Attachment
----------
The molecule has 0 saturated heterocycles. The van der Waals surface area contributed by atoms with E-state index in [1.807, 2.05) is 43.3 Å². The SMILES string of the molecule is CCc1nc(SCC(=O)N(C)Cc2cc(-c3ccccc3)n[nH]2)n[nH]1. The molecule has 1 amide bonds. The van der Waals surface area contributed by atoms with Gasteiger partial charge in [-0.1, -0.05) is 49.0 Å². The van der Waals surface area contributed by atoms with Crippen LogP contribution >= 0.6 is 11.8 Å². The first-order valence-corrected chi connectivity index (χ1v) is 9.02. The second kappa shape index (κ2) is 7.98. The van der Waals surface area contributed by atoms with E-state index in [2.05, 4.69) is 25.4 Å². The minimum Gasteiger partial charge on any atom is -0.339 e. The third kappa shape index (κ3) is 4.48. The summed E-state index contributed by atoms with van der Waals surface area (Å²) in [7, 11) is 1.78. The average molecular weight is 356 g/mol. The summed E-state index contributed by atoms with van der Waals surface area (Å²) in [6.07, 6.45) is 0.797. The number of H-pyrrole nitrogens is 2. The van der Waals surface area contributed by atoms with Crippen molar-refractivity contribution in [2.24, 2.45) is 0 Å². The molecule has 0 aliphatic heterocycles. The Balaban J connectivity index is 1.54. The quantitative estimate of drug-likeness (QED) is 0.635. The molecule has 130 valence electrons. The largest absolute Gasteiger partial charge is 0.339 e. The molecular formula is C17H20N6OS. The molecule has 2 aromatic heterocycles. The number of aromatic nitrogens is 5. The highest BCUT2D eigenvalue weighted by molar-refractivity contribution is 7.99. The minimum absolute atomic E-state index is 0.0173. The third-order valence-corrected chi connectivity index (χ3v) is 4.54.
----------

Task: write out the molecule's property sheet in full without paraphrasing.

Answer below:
The molecule has 0 saturated heterocycles. The van der Waals surface area contributed by atoms with E-state index in [1.807, 2.05) is 43.3 Å². The SMILES string of the molecule is CCc1nc(SCC(=O)N(C)Cc2cc(-c3ccccc3)n[nH]2)n[nH]1. The molecule has 1 amide bonds. The van der Waals surface area contributed by atoms with Gasteiger partial charge in [-0.1, -0.05) is 49.0 Å². The van der Waals surface area contributed by atoms with Crippen LogP contribution >= 0.6 is 11.8 Å². The first-order valence-corrected chi connectivity index (χ1v) is 9.02. The second kappa shape index (κ2) is 7.98. The van der Waals surface area contributed by atoms with E-state index in [2.05, 4.69) is 25.4 Å². The minimum Gasteiger partial charge on any atom is -0.339 e. The third kappa shape index (κ3) is 4.48. The summed E-state index contributed by atoms with van der Waals surface area (Å²) in [7, 11) is 1.78. The average molecular weight is 356 g/mol. The summed E-state index contributed by atoms with van der Waals surface area (Å²) in [6.07, 6.45) is 0.797. The number of H-pyrrole nitrogens is 2. The van der Waals surface area contributed by atoms with Crippen molar-refractivity contribution in [2.24, 2.45) is 0 Å². The molecule has 0 aliphatic heterocycles. The Balaban J connectivity index is 1.54. The quantitative estimate of drug-likeness (QED) is 0.635. The molecule has 130 valence electrons. The largest absolute Gasteiger partial charge is 0.339 e. The molecular formula is C17H20N6OS. The molecule has 2 aromatic heterocycles. The number of aromatic nitrogens is 5. The highest BCUT2D eigenvalue weighted by molar-refractivity contribution is 7.99. The minimum absolute atomic E-state index is 0.0173. The third-order valence-corrected chi connectivity index (χ3v) is 4.54.